Jump to content

Keel re-bed and bolt replacement


Recommended Posts

Hi all, I've got a tracker 7.7 that has a damp front keel bolt (bolts are arranged in a 1,2,2,1 configuration). So my thinking is to pull the boat in Autumn and replace all the bolts (for piece of mind) and rebel the keel. I'll also reinforce the bilge and stub with a few layers of cloth as it's an old boat and I might as well while it's out.

 

I can do the glass work on the interior but was thinking of getting a boatbuilder to do the rebed and replace the bolts so it's done right

 

Just wondering if anyone could suggest a price guide on this work, just a rough idea from experience. I figure get it done right and the boat should be good for a long time, so want a proper job done.

 

Any thoughts or alternatives to ensure the keel stays attached?

 

Off course then it's a vinyl wrap of the hull, new sails.... the great big hole in the water that swallows $$$$...

Link to post
Share on other sites
Guest Ketchup

My advice is to employe a expert ( boat builder) to inspect and recommend a repair/remedy. Pay him for his time and info.

 

I suspect you will not need to do as much work as you think and throwing more glass around the bilge may not add any strength or value if the only issues you have is a leaky / loose bolt.

 

Glass trackers are fairly good so get good advice and save money and time.

 

From my experience throwing extra glass randomly around the keel area does not always fix the real issues and adhesion is always an issue if prep is poorly done.

 

Look for movement/ cracks / etc.

Link to post
Share on other sites

I'm still fairly new to boats and FEEL (perhaps wrongly) I've been ripped off twice already within six months, having just bought a second-hand Easterly 30. Maybe I'm just paranoid.

 

So here's how I'm going to proceed in future: tell the suppliers they are the experts and ask for a firm price. In deciding who should take the risk of unforeseen complications, the risk should generally fall on the expert I think. If the job is one in which unforeseen issues can definitely arise (and I understand this), I'll be asking them to halt work while I come and have a look and get their briefing to the best of my limited understanding. I'll be telling them that I'll take detailed notes of conversations in case of further "misunderstandings". I'll be doing this on commissioning the job too. If they are honest operators they shouldn't have a problem with this approach.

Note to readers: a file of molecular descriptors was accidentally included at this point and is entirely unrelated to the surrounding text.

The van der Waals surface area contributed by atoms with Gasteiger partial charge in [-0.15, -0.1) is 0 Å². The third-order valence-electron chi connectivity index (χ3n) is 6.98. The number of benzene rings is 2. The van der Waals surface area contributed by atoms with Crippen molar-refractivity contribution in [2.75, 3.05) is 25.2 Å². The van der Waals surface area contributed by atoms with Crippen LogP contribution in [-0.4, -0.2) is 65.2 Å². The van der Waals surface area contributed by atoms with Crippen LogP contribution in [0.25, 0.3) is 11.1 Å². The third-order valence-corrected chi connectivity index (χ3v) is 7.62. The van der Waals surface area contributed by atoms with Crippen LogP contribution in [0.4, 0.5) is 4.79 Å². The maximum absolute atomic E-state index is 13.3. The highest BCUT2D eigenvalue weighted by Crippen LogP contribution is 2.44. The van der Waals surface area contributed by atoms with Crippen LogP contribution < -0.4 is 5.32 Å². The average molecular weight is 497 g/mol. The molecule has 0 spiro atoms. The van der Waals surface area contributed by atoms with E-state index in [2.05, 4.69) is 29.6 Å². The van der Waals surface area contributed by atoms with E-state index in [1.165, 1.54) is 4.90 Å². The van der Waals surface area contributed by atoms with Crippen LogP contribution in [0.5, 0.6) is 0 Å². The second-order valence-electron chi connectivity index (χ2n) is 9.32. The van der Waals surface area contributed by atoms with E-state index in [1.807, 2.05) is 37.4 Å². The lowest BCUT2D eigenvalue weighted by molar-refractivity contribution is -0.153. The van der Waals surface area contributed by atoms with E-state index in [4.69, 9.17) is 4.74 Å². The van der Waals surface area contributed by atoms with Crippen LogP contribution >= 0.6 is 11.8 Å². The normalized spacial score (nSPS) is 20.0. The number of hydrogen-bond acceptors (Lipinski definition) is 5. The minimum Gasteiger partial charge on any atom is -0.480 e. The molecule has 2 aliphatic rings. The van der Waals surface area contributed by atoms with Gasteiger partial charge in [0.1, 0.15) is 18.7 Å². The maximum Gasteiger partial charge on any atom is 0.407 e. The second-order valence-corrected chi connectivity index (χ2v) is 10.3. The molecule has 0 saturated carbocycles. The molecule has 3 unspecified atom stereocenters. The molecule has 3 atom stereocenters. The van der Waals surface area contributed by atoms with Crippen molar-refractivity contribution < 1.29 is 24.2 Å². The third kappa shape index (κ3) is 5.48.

My view is that of course you have to have trust in experts who know more than you, but the way to build trust is with openness and honesty.

 

Just to be clear, I'm not saying I WAS ripped off, but I'm certainly saying I wasn't happy and it felt like I was being ripped off.

 

Meantime, is there any industry body which can review invoices?

Link to post
Share on other sites

I'm following this one with interest. We did the keel bolts ourselves on a 727 a couple of years ago, and in the end it wasn't that big a job -- the hardest part was sourcing the replacement bolts. I have no idea what it would have cost to have it done professionally, but we assumed it was too big!

 

As far as getting ripped off/reviewing invoices, I imagine that every situation is so different that there's almost no way to make valid comparisons. In my experience with boats there are almost always unforeseen complications, and it's just a question of how bad they are!

Link to post
Share on other sites

The customer's perception is the reality, if he is feeling ripped off, or even just a little uncomfortable , then the company/professional he is working with has a problem. The problem may or may not be with their work, it may be with their communication skills.

Link to post
Share on other sites

I have just recently bought a 28 foot keeler and was considering to re-bed the keel as there was a crack at the keel joint.

 

If my memory serves me right the boat builder estimated minimum 3-4k for the job.

 

In the end, I got away with a bolt inspection by checking if the bolts show movement and opening the pockets to check for corrosion. The keel joint was stripped all the way round and reglassed properly.

Link to post
Share on other sites

I have just recently bought a 28 foot keeler and was considering to re-bed the keel as there was a crack at the keel joint.

 

If my memory serves me right the boat builder estimated minimum 3-4k for the job.

 

In the end, I got away with a bolt inspection by checking if the bolts show movement and opening the pockets to check for corrosion. The keel joint was stripped all the way round and reglassed properly.

cheers, I'll pull the boat in couple of months and get the pros to look at it. May be no big deal at all.

Link to post
Share on other sites

So just an update, my keel is sweet as. The weepy bolt was just a front guide bolt, tiny bit of torque and leak fixed the 5 much bigger proper keelboats are solid as. The front bolt is only 12mm compared to the 20mm main bolts and apparently is only a tiny way back from the leading edge- a bit of fairing compound at the join on haulout and she'll be sweet for years to come. The boatbuilder said they over engineered the keels so nothing to worry about. Saved me getting a full on keel job and cost me a 2 boxes of steinlager. Dusty bilges now.

Link to post
Share on other sites

Join the conversation

You can post now and register later. If you have an account, sign in now to post with your account.
Note: Your post will require moderator approval before it will be visible.

Guest
Reply to this topic...

×   Pasted as rich text.   Paste as plain text instead

  Only 75 emoji are allowed.

×   Your link has been automatically embedded.   Display as a link instead

×   Your previous content has been restored.   Clear editor

×   You cannot paste images directly. Upload or insert images from URL.

×
×
  • Create New...